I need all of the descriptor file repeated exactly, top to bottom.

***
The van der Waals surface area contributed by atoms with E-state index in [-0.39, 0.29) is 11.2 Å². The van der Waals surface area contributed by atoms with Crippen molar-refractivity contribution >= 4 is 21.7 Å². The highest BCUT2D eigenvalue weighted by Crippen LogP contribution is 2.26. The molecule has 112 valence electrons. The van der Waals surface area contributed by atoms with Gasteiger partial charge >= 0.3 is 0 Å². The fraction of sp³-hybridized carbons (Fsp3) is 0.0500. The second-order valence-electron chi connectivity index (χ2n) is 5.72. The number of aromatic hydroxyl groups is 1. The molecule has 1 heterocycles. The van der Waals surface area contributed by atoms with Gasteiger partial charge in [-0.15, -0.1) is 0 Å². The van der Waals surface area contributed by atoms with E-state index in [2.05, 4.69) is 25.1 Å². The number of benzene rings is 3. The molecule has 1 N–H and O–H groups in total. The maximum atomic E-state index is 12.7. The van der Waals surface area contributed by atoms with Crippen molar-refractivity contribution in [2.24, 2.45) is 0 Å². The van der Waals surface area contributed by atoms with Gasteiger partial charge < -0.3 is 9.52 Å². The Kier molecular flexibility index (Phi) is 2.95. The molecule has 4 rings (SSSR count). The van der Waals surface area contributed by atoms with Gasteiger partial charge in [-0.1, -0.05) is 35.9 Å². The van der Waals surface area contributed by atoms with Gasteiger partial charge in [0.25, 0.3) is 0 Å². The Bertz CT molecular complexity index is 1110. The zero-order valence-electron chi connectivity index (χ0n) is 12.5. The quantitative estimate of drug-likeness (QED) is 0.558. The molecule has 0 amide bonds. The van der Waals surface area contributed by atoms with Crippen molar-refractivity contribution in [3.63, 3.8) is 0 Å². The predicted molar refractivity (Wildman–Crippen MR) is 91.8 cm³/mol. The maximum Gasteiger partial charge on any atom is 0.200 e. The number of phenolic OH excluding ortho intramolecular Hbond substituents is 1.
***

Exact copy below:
The van der Waals surface area contributed by atoms with E-state index in [-0.39, 0.29) is 11.2 Å². The van der Waals surface area contributed by atoms with Crippen molar-refractivity contribution >= 4 is 21.7 Å². The highest BCUT2D eigenvalue weighted by Crippen LogP contribution is 2.26. The molecule has 112 valence electrons. The van der Waals surface area contributed by atoms with Gasteiger partial charge >= 0.3 is 0 Å². The fraction of sp³-hybridized carbons (Fsp3) is 0.0500. The second-order valence-electron chi connectivity index (χ2n) is 5.72. The number of aromatic hydroxyl groups is 1. The molecule has 1 heterocycles. The van der Waals surface area contributed by atoms with Gasteiger partial charge in [-0.15, -0.1) is 0 Å². The van der Waals surface area contributed by atoms with E-state index in [2.05, 4.69) is 25.1 Å². The number of benzene rings is 3. The molecule has 1 N–H and O–H groups in total. The maximum atomic E-state index is 12.7. The van der Waals surface area contributed by atoms with Crippen molar-refractivity contribution in [2.24, 2.45) is 0 Å². The van der Waals surface area contributed by atoms with Gasteiger partial charge < -0.3 is 9.52 Å². The Kier molecular flexibility index (Phi) is 2.95. The molecule has 4 rings (SSSR count). The van der Waals surface area contributed by atoms with Gasteiger partial charge in [-0.1, -0.05) is 35.9 Å². The van der Waals surface area contributed by atoms with Gasteiger partial charge in [0.25, 0.3) is 0 Å². The Bertz CT molecular complexity index is 1110. The zero-order valence-electron chi connectivity index (χ0n) is 12.5. The quantitative estimate of drug-likeness (QED) is 0.558. The molecule has 0 amide bonds. The van der Waals surface area contributed by atoms with Crippen molar-refractivity contribution in [3.63, 3.8) is 0 Å². The predicted molar refractivity (Wildman–Crippen MR) is 91.8 cm³/mol. The maximum Gasteiger partial charge on any atom is 0.200 e. The number of phenolic OH excluding ortho intramolecular Hbond substituents is 1.